Please use this identifier to cite or link to this item: http://hdl.handle.net/10553/59380
Title: Effects of Elevated CO2 on a Natural Diatom Community in the Subtropical NE Atlantic
Authors: Bach, Lennart T.
Hernández Hernández, Nauzet 
Taucher, Jan
Spisla, Carsten
Sforna, Claudia
Riebesell, Ulf
Aristegui, Javier 
UNESCO Clasification: 251001 Oceanografía biológica
Keywords: Ocean Acidification
Concentrating Mechanisms
Carbon Acquisition
Silicon Metabolism
Inorganic Carbon
Technical Note
Marine
Plankton
Phytoplankton
Variability
Climate change
Mesocosm
Food web
Bacillariophyceae
Issue Date: 2019
Project: Flujos de Carbono en Un Sistema de Afloramiento Costero (Cabo Blanco, Nw de Africa). Papel Del Carbono Disuelto y en Suspension en El Contexto de la Bomba Biologica. 
Journal: Frontiers in Marine Science 
Abstract: Diatoms are silicifying phytoplankton contributing about one quarter to primary production on Earth. Ocean acidification (OA) could alter the competitiveness of diatoms relative to other taxa and/or lead to shifts among diatom species. In spring 2016, we set up a plankton community experiment at the coast of Gran Canaria (Canary Islands, Spain) to investigate the response of subtropical diatom assemblages to elevated seawater PCO2. Therefore, natural plankton communities were enclosed for 32 days in in situ mesocosms (similar to 8 m(3) volume) with a PCO(2 )gradient ranging from 380 to 1140 mu atm. Halfway through the study we added nutrients to all mesocosms (N, P, Si) to simulate injections through eddy-induced upwelling which frequently occurs in the region. We found that the total diatom biomass remained unaffected during oligotrophic conditions but was significantly positively affected by high CO2 after nutrient enrichment. The average cell volume and carbon content of the diatom community increased with CO2. CO2 effects on diatom biomass and species composition were weak during oligotrophic conditions but became quite strong above similar to 620 mu atm after the nutrient enrichment. We hypothesize that the proliferation of diatoms under high CO(2 )may have been caused by a fertilization effect on photosynthesis in combination with reduced grazing pressure. Our results suggest that OA in the subtropics may strengthen the competitiveness of (large) diatoms and cause changes in diatom community composition, mostly under conditions when nutrients are injected into oligotrophic systems.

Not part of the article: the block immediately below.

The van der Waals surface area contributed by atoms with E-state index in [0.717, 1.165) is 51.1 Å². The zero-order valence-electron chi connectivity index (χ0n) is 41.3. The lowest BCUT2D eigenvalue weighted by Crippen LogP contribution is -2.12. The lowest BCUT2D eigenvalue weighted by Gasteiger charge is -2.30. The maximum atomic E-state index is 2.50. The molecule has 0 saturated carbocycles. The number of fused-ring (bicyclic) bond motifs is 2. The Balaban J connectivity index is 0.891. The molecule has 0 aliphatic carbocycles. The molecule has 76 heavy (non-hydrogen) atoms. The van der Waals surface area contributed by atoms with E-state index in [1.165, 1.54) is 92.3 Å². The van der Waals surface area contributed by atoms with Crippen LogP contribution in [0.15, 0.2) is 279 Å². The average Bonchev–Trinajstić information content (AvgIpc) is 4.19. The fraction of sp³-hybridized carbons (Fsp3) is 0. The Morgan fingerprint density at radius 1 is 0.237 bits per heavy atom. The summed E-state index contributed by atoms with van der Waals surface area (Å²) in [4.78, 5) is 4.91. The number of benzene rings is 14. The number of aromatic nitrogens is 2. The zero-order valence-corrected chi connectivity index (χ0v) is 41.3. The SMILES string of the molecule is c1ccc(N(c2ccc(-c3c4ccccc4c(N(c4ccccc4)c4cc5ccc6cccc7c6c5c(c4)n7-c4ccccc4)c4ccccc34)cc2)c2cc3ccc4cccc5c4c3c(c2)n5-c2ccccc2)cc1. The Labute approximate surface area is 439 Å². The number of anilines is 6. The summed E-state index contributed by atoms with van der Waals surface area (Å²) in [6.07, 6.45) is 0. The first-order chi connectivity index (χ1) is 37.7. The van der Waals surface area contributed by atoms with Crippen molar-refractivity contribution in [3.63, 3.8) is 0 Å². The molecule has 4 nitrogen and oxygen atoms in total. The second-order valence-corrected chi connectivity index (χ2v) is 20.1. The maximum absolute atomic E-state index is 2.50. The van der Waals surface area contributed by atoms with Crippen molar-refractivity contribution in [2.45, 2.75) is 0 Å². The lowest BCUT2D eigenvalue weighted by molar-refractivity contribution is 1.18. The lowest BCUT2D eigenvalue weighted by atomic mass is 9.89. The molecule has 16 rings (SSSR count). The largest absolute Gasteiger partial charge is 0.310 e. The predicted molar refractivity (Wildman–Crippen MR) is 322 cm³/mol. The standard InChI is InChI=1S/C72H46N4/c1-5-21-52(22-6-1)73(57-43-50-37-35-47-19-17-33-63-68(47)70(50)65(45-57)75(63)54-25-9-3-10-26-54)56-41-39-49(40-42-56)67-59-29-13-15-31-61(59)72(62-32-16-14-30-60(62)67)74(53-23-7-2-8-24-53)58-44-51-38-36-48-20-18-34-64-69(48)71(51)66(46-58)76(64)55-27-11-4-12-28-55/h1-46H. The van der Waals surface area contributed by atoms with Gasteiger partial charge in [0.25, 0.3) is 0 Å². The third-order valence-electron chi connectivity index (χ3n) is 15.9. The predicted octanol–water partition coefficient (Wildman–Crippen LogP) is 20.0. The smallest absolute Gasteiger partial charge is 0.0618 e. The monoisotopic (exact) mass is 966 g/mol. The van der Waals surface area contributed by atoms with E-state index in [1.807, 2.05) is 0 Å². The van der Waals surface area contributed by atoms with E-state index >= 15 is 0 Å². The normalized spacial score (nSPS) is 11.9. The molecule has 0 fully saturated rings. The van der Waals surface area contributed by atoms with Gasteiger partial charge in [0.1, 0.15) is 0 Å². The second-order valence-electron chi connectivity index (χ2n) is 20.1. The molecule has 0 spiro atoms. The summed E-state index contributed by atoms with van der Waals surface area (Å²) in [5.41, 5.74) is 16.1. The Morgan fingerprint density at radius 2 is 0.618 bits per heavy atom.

URI: http://hdl.handle.net/10553/59380
DOI: 10.3389/fmars.2019.00075
Source: Frontiers In Marine Science,v. 6 (75)
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